SD: Well, I belonged to what they called a Social Club, really fraternity, but it didn't have a residential center to it. So, I belonged to one of those and it's interesting. I'm still in close touch with a couple of the people who were members of it. It was called Baccacia. It seemed to attract students who were very academically oriented and more so than some of the other social clubs. So, I was involved in that. I must have been involved in other things. I think I served on student government and I know I undertook to lead the campaign of a friend who was competing to be president of student government. We believed that student government had to be radical. It had to challenge the nature of the university and university governance and all of that.
SI: You mentioned when you first got there, it was about twelve hundred students.
SI: Did it grow significantly while you were there?
SD: Again, I was there six years. I did bachelors and master's. I think it was around two thousand students when I left, after I got my master's. So, that's substantial growth, but it was still very small.
SI: Yes, I was wondering if there were any growing pain-related issues that you tackled with the paper.
SD: I wrote a bunch of editorials saying they should stop expanding the school. We don't want to become like the big state universities. Here we are, a public, affordable institution that has all the qualities of a small liberal arts college and they shouldn't be undermining this by bringing in more and more and more students. Needless to say, it didn't do any good, but, yes, that was an issue I was very involved with, particularly through the newspaper.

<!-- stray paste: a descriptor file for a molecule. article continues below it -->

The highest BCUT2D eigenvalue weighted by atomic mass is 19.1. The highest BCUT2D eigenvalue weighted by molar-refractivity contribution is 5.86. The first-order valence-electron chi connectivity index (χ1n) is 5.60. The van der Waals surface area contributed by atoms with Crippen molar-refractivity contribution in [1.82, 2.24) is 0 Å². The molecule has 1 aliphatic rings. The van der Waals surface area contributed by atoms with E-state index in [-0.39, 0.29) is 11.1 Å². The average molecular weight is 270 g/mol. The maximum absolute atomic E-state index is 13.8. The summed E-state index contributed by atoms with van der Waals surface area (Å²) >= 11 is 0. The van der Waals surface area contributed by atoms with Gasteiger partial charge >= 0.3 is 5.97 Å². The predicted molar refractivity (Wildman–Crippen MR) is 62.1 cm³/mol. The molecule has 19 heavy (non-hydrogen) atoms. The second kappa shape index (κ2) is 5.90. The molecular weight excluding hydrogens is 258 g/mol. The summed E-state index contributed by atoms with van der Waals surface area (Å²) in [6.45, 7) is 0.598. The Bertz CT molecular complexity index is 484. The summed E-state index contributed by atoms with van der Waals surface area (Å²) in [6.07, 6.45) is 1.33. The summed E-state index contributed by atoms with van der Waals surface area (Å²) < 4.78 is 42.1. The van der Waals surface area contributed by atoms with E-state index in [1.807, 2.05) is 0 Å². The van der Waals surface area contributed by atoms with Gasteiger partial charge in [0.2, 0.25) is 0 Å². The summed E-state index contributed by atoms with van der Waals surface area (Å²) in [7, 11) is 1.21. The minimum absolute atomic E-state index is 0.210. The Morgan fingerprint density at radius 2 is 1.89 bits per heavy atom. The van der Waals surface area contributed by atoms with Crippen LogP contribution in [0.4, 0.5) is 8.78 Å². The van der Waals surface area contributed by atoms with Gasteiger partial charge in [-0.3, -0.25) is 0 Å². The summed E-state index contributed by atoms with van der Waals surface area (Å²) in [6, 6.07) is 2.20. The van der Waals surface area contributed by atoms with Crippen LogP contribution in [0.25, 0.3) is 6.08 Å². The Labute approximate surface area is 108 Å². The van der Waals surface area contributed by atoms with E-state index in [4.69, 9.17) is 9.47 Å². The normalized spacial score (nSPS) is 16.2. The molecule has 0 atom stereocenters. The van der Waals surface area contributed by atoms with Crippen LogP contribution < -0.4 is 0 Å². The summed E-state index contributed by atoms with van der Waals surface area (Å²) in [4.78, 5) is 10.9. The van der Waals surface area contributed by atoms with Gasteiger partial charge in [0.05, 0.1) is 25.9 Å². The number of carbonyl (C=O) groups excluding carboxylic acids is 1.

SI: Was it a daily paper?
SD: No, twice a week.
SI: All right. Let me pause for a second.
SI: All right, so another question I had was you had come from this very homogenous milieu, I guess, you described earlier. Was it a more diverse student body and atmosphere at Harpur?
SD: That's a great question. Yes, in that the student body at Harpur was about fifty percent Jewish and about fifty percent New York City.
SD: Or New York City and suburbs.